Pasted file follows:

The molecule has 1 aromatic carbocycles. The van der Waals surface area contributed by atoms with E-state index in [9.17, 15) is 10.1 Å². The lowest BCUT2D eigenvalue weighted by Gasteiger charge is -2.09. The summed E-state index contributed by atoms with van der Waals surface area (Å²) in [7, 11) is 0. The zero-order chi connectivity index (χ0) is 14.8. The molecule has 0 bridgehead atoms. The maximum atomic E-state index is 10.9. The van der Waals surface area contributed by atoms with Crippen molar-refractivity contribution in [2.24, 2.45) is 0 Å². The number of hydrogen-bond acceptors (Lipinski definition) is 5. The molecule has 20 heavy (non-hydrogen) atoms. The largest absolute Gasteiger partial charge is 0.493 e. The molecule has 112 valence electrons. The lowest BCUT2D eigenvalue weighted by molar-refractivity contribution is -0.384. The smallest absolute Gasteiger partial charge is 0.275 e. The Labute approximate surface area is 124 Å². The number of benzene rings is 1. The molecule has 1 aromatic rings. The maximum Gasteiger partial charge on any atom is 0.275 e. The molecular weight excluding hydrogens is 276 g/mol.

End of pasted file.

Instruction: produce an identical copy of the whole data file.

The molecule has 1 aromatic carbocycles. The van der Waals surface area contributed by atoms with E-state index in [9.17, 15) is 10.1 Å². The lowest BCUT2D eigenvalue weighted by Gasteiger charge is -2.09. The summed E-state index contributed by atoms with van der Waals surface area (Å²) in [7, 11) is 0. The zero-order chi connectivity index (χ0) is 14.8. The molecule has 0 bridgehead atoms. The maximum atomic E-state index is 10.9. The van der Waals surface area contributed by atoms with Crippen molar-refractivity contribution in [2.24, 2.45) is 0 Å². The number of hydrogen-bond acceptors (Lipinski definition) is 5. The molecule has 20 heavy (non-hydrogen) atoms. The largest absolute Gasteiger partial charge is 0.493 e. The molecule has 112 valence electrons. The lowest BCUT2D eigenvalue weighted by molar-refractivity contribution is -0.384. The smallest absolute Gasteiger partial charge is 0.275 e. The Labute approximate surface area is 124 Å². The number of benzene rings is 1. The molecule has 1 aromatic rings. The maximum Gasteiger partial charge on any atom is 0.275 e. The molecular weight excluding hydrogens is 276 g/mol.